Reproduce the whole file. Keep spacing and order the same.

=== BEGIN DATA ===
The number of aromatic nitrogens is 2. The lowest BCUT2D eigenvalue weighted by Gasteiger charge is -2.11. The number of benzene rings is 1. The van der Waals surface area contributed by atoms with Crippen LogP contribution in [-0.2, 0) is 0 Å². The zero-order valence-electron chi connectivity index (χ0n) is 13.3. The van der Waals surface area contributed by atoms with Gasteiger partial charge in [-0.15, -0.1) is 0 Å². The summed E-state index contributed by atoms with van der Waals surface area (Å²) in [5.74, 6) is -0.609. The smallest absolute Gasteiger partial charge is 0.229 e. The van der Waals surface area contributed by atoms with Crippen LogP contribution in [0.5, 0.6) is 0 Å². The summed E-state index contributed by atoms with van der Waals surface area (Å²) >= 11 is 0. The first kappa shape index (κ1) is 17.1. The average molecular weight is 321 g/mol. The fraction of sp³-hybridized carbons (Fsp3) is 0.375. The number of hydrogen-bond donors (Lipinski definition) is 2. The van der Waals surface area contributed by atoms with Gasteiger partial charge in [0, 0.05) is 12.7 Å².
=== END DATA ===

The number of aromatic nitrogens is 2. The lowest BCUT2D eigenvalue weighted by Gasteiger charge is -2.11. The number of benzene rings is 1. The van der Waals surface area contributed by atoms with Crippen LogP contribution in [-0.2, 0) is 0 Å². The zero-order valence-electron chi connectivity index (χ0n) is 13.3. The van der Waals surface area contributed by atoms with Gasteiger partial charge in [-0.15, -0.1) is 0 Å². The summed E-state index contributed by atoms with van der Waals surface area (Å²) in [5.74, 6) is -0.609. The smallest absolute Gasteiger partial charge is 0.229 e. The van der Waals surface area contributed by atoms with Crippen LogP contribution in [0.5, 0.6) is 0 Å². The summed E-state index contributed by atoms with van der Waals surface area (Å²) >= 11 is 0. The first kappa shape index (κ1) is 17.1. The average molecular weight is 321 g/mol. The fraction of sp³-hybridized carbons (Fsp3) is 0.375. The number of hydrogen-bond donors (Lipinski definition) is 2. The van der Waals surface area contributed by atoms with Gasteiger partial charge in [0, 0.05) is 12.7 Å².